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Planting Its Flag: Qatar Buys Influence Abroad, Hides Reality At Home

Patrick Moynihan: "Over the past two decades, the tiny emirate’s outsized foray into global charity and high-profile acquisitions has masked deplorable domestic policies and questionable regional activities." (Juanedc/flickr)MoreCloseclosemore
Patrick Moynihan: "Over the past two decades, the tiny emirate’s outsized foray into global charity and high-profile acquisitions has masked deplorable domestic policies and questionable regional activities." (Juanedc/flickr)

Qatar, with its soft-power face to the world and deep pockets for nearby extremist organizations, is buying a blind eye from a typically watchful international community. Over the past two decades, the tiny emirate’s outsized foray into global charity and high-profile acquisitions has masked deplorable domestic policies and questionable regional activities.

...the outpouring of financial benevolence and investment from Qatar is a ruse to divert attention away from the human rights violations occurring at home.

I have witnessed Qatar’s smooth entrée into new territory first-hand. In Haiti, where I have run a tuition-free, secondary boarding school for more than 15 years, Qatar attracted attention in the aftermath of the 2010 earthquake by establishing a $20 million fund for Haiti reconstruction. Shortly after the fund began operation, the generous donor began suggesting to recipients of the country’s largesse that all underwritten projects should be concentrated in a specific area to be called “Qatar City.”

As it did in Haiti, Qatar also sought good public relations via disaster relief in post-Katrina New Orleans. The emirate has also poured millions into war-ravaged Gaza and Syria. The goal of such prolific investing and philanthropy — an image makeover — seems to have been achieved: Qatar won its bid to host the 2022 FIFA World Cup — to be played in 110-degree heat.

Qatar's sovereign wealth fund, the 11th largest in the world, has financed other public image gambits, as well. The fund’s activity is notably visible in London, where Qatar purchased the U. S. embassy building, the renowned department store Harrods and a majority stake in the iconic Shard Tower, the tallest building in Europe. In addition, The Qatar Foundation and, later, Qatar Airways, both controlled by Qatar’s Emir, were featured prominently on the players' jerseys of F. C. Barcelona, one of the world’s most beloved soccer clubs.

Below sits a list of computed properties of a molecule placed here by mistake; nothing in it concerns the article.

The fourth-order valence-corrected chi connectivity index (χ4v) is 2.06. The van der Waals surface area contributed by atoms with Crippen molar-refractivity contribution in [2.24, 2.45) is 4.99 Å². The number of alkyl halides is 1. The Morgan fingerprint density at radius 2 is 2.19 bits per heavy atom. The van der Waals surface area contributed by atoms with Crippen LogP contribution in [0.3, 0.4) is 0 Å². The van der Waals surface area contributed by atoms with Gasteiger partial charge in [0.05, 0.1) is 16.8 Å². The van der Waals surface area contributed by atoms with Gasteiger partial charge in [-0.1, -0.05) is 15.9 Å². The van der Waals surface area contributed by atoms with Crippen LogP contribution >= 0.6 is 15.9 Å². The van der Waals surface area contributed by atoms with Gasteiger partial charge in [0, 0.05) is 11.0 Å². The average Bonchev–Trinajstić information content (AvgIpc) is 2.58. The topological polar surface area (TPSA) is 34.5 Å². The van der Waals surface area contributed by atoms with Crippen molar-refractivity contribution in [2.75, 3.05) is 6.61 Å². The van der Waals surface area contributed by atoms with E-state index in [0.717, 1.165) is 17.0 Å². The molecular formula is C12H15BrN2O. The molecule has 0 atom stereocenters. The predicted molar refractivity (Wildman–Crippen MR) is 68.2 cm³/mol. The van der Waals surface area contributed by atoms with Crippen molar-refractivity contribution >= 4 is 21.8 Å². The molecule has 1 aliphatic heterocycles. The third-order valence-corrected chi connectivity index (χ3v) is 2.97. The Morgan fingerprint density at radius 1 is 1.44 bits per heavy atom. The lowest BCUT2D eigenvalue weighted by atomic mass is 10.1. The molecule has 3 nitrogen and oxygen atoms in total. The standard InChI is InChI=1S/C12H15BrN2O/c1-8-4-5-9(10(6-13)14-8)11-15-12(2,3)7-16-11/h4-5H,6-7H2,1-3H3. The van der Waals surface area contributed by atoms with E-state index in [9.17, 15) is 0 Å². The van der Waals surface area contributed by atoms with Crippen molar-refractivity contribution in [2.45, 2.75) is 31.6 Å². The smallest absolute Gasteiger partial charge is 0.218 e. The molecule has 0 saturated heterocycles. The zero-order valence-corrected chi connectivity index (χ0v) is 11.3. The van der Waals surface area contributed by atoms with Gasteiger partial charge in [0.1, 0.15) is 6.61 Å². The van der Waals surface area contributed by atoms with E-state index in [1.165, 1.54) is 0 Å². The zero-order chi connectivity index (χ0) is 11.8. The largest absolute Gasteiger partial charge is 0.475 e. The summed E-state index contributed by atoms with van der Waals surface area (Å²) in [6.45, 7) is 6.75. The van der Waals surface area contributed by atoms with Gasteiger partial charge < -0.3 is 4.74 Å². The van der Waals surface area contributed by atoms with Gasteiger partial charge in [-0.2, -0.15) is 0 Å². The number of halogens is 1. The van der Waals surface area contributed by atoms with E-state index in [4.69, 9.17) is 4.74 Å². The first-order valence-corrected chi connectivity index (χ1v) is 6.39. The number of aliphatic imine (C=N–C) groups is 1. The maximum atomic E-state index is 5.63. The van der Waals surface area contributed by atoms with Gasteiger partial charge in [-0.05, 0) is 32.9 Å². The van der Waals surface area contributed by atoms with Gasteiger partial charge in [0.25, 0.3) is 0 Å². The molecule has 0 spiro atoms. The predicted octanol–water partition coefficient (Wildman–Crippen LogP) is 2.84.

For those who can see it for what it is, the outpouring of financial benevolence and investment from Qatar is a ruse to divert attention away from the human rights violations occurring at home. Ninety-four percent of Qatar’s labor force is made up of foreign workers who are modern-day indentured servants.

Qatar is an absolute monarchy, one untouched by modern democratic ideals. Qatar purports to be a moderate and tolerant society; in fact, religions other than Islam are tolerated only insofar as their faithful remain silent and hidden. Though not enforced, Qatari law categorizes the conversion by Muslims to Christianity as a capital offense.

Qatar’s significant financial support of extremist groups in the Middle East, including Hamas and Al-Qaeda affiliates, is well documented. Hamas's leader in exile, Khalid Meshaal, has found a home and safe haven in Qatar, and so have prominent figures from the Muslim Brotherhood and Al-Qaeda.

Qatar’s makeover campaign has paid off. The country enjoys broader economic and political access than do many other Middle Eastern countries.

Despite all this, Qatar’s makeover campaign has paid off. The country enjoys broader economic and political access than do many other Middle Eastern countries. For example, in October 2012, Qatar’s Golden Pass Products, LLC, was given authorization to export liquefied natural gas from the Katrina-ravaged Gulf region. Previously, other countries — notably Dubai, during a 2006 bid for operation of six U. S. ports — faced heavy criticism for seeking to lay claim to U. S. strategic assets. Dubai's bid was foiled.

Qatar’s strategic entry onto the global stage through great displays of wealth and charity has allowed it to direct attention away from its intolerant and undemocratic domestic policies and its support of violent extremism across the Middle East. Not only does Qatar’s right hand know what the left hand is doing, but one seems to provide cover for the other with impressive coordination.


Related:

Patrick Moynihan Twitter Cognoscenti contributor
Deacon Patrick Moynihan is president of The Haitian Project and head of its Louverture Cleary School in Haiti, a Catholic, tuition-free, secondary boarding school that educates the future leaders of the country.

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